As reported here, I recently purchased a LiPo Rider Pro in order to charge my gadgets while I’m outdoor. I’ve connected a 2000 mAh LiPo battery and a 3W solar panel. Since the LiPo Rider Pro Board was delivered without a housing, I placed the board into a small box for protection during transport. However, the USB ports and the test button were not accessible anymore and the charge/ok status LEDs were not visible.
Therefore, I decided to build a “sandwich” structure around it, just placing two acrylic glass pieces onto top and bottom of the board.
If you are travelling, hiking, biking or frequently being outdoor you probably have been in the situation when you were out of juice. Disconnected from the world you’ve been worried about missed phone calls and what to do in case of an emergency.
I have also accumulated a lot of gadgets (cell phone, mp3 player, ebook reader) with build-in LiPo batteries, which cannot be replaced with fresh batteries. Most of these devices have a USB plug. However, what to do if a USB wall charger is miles away? There are so-called “boosters” availabe, which contain a LiPo battery packs and some converters to provide 5 Volts and 500 mA for powering your USB device. If you haven’t forgot to charge your battery pack they can be quite useful … . The disadvantage is, that you probably have forgotten to charge it.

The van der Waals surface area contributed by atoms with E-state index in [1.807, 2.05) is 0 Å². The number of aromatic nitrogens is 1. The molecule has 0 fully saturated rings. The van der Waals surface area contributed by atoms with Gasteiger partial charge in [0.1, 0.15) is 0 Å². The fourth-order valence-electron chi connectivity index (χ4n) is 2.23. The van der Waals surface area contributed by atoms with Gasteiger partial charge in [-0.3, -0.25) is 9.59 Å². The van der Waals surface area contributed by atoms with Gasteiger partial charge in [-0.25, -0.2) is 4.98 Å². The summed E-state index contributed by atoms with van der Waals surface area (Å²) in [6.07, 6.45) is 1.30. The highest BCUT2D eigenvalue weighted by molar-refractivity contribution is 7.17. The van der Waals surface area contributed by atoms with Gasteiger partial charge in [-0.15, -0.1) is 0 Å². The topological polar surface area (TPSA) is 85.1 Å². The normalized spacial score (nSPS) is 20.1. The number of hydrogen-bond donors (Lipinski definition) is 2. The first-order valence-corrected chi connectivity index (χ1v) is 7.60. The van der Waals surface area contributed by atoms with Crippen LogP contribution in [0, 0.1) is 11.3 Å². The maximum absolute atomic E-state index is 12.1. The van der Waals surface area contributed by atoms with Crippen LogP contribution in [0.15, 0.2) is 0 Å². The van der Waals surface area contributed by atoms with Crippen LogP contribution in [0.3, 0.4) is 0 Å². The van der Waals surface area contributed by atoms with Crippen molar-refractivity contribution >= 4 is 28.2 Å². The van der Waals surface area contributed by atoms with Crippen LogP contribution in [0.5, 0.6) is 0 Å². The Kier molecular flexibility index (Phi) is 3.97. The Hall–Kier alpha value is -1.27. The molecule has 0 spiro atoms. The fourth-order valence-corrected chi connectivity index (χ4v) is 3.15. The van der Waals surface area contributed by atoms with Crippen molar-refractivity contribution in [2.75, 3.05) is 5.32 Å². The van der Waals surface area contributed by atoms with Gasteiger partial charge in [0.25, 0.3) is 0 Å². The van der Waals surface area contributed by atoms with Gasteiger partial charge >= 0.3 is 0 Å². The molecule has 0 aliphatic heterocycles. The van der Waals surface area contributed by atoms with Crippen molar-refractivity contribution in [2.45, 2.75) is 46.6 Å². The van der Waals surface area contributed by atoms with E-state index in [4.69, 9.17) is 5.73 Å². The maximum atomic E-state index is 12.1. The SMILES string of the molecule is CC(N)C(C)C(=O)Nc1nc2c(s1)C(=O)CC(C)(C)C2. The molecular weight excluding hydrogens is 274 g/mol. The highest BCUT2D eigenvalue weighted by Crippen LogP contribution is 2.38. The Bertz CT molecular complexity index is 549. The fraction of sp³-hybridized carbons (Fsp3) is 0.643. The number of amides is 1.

So here’s the solution. I recently discovered the LiPo Rider Pro, which is a credit card sized charging controller for LiPo batteries. It has a USB connector to charge the battery pack with a wall charger, but it can also connect to a small sized solar panel!
If you are hiking you can fix the solar panel to your backpack or wear it on your head 😀 and you’ll never again run out of juice, even at night. Depending on your device, solar panel installed (I have a 3 W panel connected) and wheather conditions, there can be even enough power for charging the LiPo and powering your gadget at the same time.
With a 2000 mAh LiPo battery ~50% charged, it took about 4 – 5 hours to get a full charge in the bright sun. I was also able to power up a Raspberry Pi, since the LiPo Rider Pro can provide up to 1000 mA output.
The LiPo Rider doesn’t come with an enclosure so I attached the LiPo battery with several rubber bands to the device. You should also secure the cable of the LiPo with some electric tape to avoid too much stress on the cable. Otherwise they can be ripped off and you have to solder them back to the LiPo.